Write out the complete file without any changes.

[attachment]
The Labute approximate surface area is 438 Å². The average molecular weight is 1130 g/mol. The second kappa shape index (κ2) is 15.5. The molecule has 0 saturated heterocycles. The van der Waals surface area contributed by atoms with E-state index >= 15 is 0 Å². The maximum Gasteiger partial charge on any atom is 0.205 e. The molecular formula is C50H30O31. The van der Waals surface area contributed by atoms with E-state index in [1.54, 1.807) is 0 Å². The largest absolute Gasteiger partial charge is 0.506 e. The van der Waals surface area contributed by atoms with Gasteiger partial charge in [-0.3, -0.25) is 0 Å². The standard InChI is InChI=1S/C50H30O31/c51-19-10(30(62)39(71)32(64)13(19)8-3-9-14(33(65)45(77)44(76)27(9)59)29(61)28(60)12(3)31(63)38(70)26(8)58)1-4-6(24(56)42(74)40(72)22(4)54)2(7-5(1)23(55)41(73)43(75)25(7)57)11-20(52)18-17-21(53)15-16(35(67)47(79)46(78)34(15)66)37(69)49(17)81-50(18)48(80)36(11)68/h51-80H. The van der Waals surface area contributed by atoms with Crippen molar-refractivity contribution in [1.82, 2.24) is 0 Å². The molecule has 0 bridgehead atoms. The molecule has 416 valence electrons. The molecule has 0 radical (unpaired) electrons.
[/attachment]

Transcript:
The Labute approximate surface area is 438 Å². The average molecular weight is 1130 g/mol. The second kappa shape index (κ2) is 15.5. The molecule has 0 saturated heterocycles. The van der Waals surface area contributed by atoms with E-state index >= 15 is 0 Å². The maximum Gasteiger partial charge on any atom is 0.205 e. The molecular formula is C50H30O31. The van der Waals surface area contributed by atoms with E-state index in [1.54, 1.807) is 0 Å². The largest absolute Gasteiger partial charge is 0.506 e. The van der Waals surface area contributed by atoms with Gasteiger partial charge in [-0.3, -0.25) is 0 Å². The standard InChI is InChI=1S/C50H30O31/c51-19-10(30(62)39(71)32(64)13(19)8-3-9-14(33(65)45(77)44(76)27(9)59)29(61)28(60)12(3)31(63)38(70)26(8)58)1-4-6(24(56)42(74)40(72)22(4)54)2(7-5(1)23(55)41(73)43(75)25(7)57)11-20(52)18-17-21(53)15-16(35(67)47(79)46(78)34(15)66)37(69)49(17)81-50(18)48(80)36(11)68/h51-80H. The van der Waals surface area contributed by atoms with Crippen molar-refractivity contribution in [1.82, 2.24) is 0 Å². The molecule has 0 bridgehead atoms. The molecule has 416 valence electrons. The molecule has 0 radical (unpaired) electrons.